Pickering Nuclear Generating Station — According to an OPG press release, the Province of Ontario is supporting a plan to end commercial operations in 2025. Under the proposed plan, OPG will shut down Pickering’s units 1 to 4 in 2024 and units 5 to 8 in 2025. The safe, sequential shutdown of all units will maximize the economic benefits of the generation station in the community. OPG’s plan requires approval from the Canadian Nuclear Safety Commission. After commercial operations cease, the station will first be placed in a safe storage state (removal of fuel and water) and eventually decommissioned, beginning in 2028. Photo from OPG release.

Exposure to these chemicals can be dangerous to human health, according to the National Pollutant Release Inventory of Canada.

 Sulphur dioxide may cause irritation to the eyes, nose, and throat: nasal mucus, choking, cough, and reflex bronchi constriction. 

Breathing nitrous oxide can cause dizziness, unconsciousness, and long-term exposure can lead to infertility.  

And lastly, when sulphuric acid is inhaled into the lungs in the form of small droplets that exist in the air, these droplets are deposited within the lung, possibly decreasing the ability of the respiratory tract to remove other small, unwanted particles. A study has shown that children can have more deposits of sulphuric acid in their lungs than adults, due to children’s smaller airway diameters. 

Ontario has been planning to close the Pickering Nuclear Generating Station for a long time, and it has been operating even longer than it was originally intended, McClenaghan says, so being ready for fluctuations in power should and could have been taken seriously years ago.

Previous governments sought and received proposals from all over the world based on things other countries were already implementing, McClenaghan says, “so what was happening in Ontario energy policy is that conservation was being encouraged strenuously — but then, unfortunately, it started to be backpedalled.” Further, some projects that had already begun were even cancelled, she explains.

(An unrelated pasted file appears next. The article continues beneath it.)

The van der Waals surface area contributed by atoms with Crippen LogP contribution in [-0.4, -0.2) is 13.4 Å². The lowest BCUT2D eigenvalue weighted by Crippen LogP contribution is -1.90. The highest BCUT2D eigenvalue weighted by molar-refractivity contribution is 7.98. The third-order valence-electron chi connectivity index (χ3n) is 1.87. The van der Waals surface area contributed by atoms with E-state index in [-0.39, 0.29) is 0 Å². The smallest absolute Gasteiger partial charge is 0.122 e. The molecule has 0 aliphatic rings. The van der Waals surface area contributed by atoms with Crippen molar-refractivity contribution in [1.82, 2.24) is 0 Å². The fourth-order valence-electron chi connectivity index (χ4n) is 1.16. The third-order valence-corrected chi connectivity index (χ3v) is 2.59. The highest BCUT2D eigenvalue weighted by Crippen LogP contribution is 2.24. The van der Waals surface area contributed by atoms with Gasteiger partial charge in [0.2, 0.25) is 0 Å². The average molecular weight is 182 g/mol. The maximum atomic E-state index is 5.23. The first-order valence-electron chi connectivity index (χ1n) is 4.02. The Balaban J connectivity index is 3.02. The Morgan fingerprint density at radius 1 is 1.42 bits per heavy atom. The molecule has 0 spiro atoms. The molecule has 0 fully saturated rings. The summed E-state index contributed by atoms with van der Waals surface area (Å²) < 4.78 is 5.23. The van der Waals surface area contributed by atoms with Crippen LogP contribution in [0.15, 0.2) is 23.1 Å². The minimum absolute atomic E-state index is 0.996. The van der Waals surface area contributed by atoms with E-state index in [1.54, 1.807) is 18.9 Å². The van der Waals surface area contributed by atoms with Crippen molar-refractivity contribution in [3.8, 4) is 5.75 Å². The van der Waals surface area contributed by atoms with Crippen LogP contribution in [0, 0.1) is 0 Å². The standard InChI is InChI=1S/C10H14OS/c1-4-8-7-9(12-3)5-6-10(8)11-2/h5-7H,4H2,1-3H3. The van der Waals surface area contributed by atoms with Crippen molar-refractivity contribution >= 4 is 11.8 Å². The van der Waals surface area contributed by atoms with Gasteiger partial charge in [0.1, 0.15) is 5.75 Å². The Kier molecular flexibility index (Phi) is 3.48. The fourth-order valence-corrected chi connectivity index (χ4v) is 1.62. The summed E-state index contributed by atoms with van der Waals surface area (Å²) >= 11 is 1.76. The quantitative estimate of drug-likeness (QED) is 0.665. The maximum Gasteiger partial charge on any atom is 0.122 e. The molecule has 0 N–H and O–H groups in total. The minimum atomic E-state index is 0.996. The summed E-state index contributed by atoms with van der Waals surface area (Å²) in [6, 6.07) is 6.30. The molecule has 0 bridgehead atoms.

“There’s huge [opportunity] for more conservation in Ontario. And I’m not talking about hardship conservation, but easy-to-accomplish conservation: solar and wind, for example, and geothermal (ground source heat),” McClenaghan continues.

”We’re talking existing technology at much less cost than when it was being priced originally. Our friends at Ontario Clean Air Alliance have very good modelling showing that we could easily buy extra hydroelectric supplies from Quebec, as well, for grid security. We should be doing a lot more of that kind of regional exchange anyway, as well as the climate reasons.” 

Kingstonist reached out to OPG for comment and they acknowledged the request shortly thereafter. However, over a week later, the company has still not provided a response.

To see Ontario Power Generation’s Lennox Generating Station proposal requesting site-specific standards of sulphur dioxide, oxides of nitrogen, and sulphuric acid for a 10-year period (2022-2032), and submit comments, visit the Environmental Registry of Ontario.

One thought on “Lennox Generating Station applies for increased air pollution limits, public input sought

  • Totally unacceptable in today’s climate crisis. We need better pollution standards, not weasel-out clauses that make things worse. It was pure folly for the Ford government to roll back the progress we were making on meeting our energy needs in a sustainable way.